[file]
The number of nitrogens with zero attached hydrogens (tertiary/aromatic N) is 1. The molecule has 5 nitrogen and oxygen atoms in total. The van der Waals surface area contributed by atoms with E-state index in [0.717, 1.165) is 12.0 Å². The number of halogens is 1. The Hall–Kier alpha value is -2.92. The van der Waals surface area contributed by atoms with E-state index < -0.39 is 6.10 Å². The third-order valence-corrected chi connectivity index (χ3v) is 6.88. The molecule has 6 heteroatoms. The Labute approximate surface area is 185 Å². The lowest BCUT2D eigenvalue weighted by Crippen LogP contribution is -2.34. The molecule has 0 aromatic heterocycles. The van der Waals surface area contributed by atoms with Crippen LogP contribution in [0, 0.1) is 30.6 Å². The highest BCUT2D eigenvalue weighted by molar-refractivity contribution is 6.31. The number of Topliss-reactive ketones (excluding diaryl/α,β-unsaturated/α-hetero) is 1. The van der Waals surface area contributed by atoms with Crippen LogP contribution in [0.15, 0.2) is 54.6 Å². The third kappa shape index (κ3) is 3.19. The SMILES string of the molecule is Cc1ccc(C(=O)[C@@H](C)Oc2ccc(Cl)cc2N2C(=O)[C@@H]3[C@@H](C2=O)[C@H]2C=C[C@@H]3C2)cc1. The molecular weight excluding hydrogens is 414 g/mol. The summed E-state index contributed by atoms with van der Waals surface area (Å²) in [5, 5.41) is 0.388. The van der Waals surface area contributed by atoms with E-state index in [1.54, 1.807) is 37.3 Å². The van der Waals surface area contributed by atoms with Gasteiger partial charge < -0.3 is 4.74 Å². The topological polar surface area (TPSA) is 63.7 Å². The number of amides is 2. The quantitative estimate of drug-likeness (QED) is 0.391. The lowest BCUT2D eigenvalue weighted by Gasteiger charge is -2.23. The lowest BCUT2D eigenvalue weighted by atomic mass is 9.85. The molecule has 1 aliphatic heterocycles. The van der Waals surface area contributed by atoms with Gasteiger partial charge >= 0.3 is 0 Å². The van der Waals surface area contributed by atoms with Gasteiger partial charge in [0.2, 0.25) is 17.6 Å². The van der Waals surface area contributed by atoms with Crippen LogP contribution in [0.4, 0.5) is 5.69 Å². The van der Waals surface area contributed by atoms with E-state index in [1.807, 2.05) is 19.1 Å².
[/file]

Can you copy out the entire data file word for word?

The number of nitrogens with zero attached hydrogens (tertiary/aromatic N) is 1. The molecule has 5 nitrogen and oxygen atoms in total. The van der Waals surface area contributed by atoms with E-state index in [0.717, 1.165) is 12.0 Å². The number of halogens is 1. The Hall–Kier alpha value is -2.92. The van der Waals surface area contributed by atoms with E-state index < -0.39 is 6.10 Å². The third-order valence-corrected chi connectivity index (χ3v) is 6.88. The molecule has 6 heteroatoms. The Labute approximate surface area is 185 Å². The lowest BCUT2D eigenvalue weighted by Crippen LogP contribution is -2.34. The molecule has 0 aromatic heterocycles. The van der Waals surface area contributed by atoms with Crippen LogP contribution in [0, 0.1) is 30.6 Å². The highest BCUT2D eigenvalue weighted by molar-refractivity contribution is 6.31. The number of Topliss-reactive ketones (excluding diaryl/α,β-unsaturated/α-hetero) is 1. The van der Waals surface area contributed by atoms with Crippen LogP contribution in [0.15, 0.2) is 54.6 Å². The third kappa shape index (κ3) is 3.19. The SMILES string of the molecule is Cc1ccc(C(=O)[C@@H](C)Oc2ccc(Cl)cc2N2C(=O)[C@@H]3[C@@H](C2=O)[C@H]2C=C[C@@H]3C2)cc1. The molecular weight excluding hydrogens is 414 g/mol. The summed E-state index contributed by atoms with van der Waals surface area (Å²) in [5, 5.41) is 0.388. The van der Waals surface area contributed by atoms with E-state index in [1.54, 1.807) is 37.3 Å². The van der Waals surface area contributed by atoms with Gasteiger partial charge < -0.3 is 4.74 Å². The topological polar surface area (TPSA) is 63.7 Å². The number of amides is 2. The quantitative estimate of drug-likeness (QED) is 0.391. The lowest BCUT2D eigenvalue weighted by Gasteiger charge is -2.23. The lowest BCUT2D eigenvalue weighted by atomic mass is 9.85. The molecule has 1 aliphatic heterocycles. The van der Waals surface area contributed by atoms with Gasteiger partial charge >= 0.3 is 0 Å². The van der Waals surface area contributed by atoms with Gasteiger partial charge in [0.2, 0.25) is 17.6 Å². The van der Waals surface area contributed by atoms with Crippen LogP contribution in [0.4, 0.5) is 5.69 Å². The van der Waals surface area contributed by atoms with E-state index in [1.807, 2.05) is 19.1 Å².